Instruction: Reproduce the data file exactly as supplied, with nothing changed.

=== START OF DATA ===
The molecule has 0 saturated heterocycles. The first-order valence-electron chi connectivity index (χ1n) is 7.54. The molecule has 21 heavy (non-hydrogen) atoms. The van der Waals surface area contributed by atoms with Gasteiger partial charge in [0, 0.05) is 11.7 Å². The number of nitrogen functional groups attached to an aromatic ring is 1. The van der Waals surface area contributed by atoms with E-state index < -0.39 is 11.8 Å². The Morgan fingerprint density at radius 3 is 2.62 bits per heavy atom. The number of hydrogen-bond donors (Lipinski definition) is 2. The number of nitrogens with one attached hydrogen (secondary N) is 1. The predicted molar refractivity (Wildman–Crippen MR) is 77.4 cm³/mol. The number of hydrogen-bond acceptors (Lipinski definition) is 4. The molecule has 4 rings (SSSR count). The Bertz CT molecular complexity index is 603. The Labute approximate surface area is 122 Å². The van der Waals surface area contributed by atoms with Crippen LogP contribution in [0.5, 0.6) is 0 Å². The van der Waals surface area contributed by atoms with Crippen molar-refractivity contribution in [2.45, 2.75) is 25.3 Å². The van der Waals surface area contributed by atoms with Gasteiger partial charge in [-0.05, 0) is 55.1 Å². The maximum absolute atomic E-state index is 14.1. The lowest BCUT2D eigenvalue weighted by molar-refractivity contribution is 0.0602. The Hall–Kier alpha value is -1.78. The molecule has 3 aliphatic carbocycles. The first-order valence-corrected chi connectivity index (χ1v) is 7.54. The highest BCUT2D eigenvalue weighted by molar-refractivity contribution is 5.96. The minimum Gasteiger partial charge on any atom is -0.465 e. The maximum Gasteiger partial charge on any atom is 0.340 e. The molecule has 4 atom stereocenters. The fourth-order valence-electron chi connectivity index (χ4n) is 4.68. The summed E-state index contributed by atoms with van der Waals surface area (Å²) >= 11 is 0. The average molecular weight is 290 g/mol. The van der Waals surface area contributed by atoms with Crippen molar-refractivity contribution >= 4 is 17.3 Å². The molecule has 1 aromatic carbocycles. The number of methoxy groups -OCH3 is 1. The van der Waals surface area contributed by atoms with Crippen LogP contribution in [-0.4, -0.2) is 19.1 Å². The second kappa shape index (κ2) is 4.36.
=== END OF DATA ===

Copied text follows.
The molecule has 0 saturated heterocycles. The first-order valence-electron chi connectivity index (χ1n) is 7.54. The molecule has 21 heavy (non-hydrogen) atoms. The van der Waals surface area contributed by atoms with Gasteiger partial charge in [0, 0.05) is 11.7 Å². The number of nitrogen functional groups attached to an aromatic ring is 1. The van der Waals surface area contributed by atoms with E-state index < -0.39 is 11.8 Å². The Morgan fingerprint density at radius 3 is 2.62 bits per heavy atom. The number of hydrogen-bond donors (Lipinski definition) is 2. The number of nitrogens with one attached hydrogen (secondary N) is 1. The predicted molar refractivity (Wildman–Crippen MR) is 77.4 cm³/mol. The number of hydrogen-bond acceptors (Lipinski definition) is 4. The molecule has 4 rings (SSSR count). The Bertz CT molecular complexity index is 603. The Labute approximate surface area is 122 Å². The van der Waals surface area contributed by atoms with Crippen LogP contribution in [0.5, 0.6) is 0 Å². The van der Waals surface area contributed by atoms with Crippen molar-refractivity contribution in [2.45, 2.75) is 25.3 Å². The van der Waals surface area contributed by atoms with Gasteiger partial charge in [-0.05, 0) is 55.1 Å². The maximum absolute atomic E-state index is 14.1. The lowest BCUT2D eigenvalue weighted by molar-refractivity contribution is 0.0602. The Hall–Kier alpha value is -1.78. The molecule has 3 aliphatic carbocycles. The first-order valence-corrected chi connectivity index (χ1v) is 7.54. The highest BCUT2D eigenvalue weighted by molar-refractivity contribution is 5.96. The minimum Gasteiger partial charge on any atom is -0.465 e. The maximum Gasteiger partial charge on any atom is 0.340 e. The molecule has 4 atom stereocenters. The fourth-order valence-electron chi connectivity index (χ4n) is 4.68. The summed E-state index contributed by atoms with van der Waals surface area (Å²) >= 11 is 0. The average molecular weight is 290 g/mol. The van der Waals surface area contributed by atoms with Crippen molar-refractivity contribution >= 4 is 17.3 Å². The molecule has 1 aromatic carbocycles. The number of methoxy groups -OCH3 is 1. The van der Waals surface area contributed by atoms with Crippen LogP contribution in [-0.4, -0.2) is 19.1 Å². The second kappa shape index (κ2) is 4.36.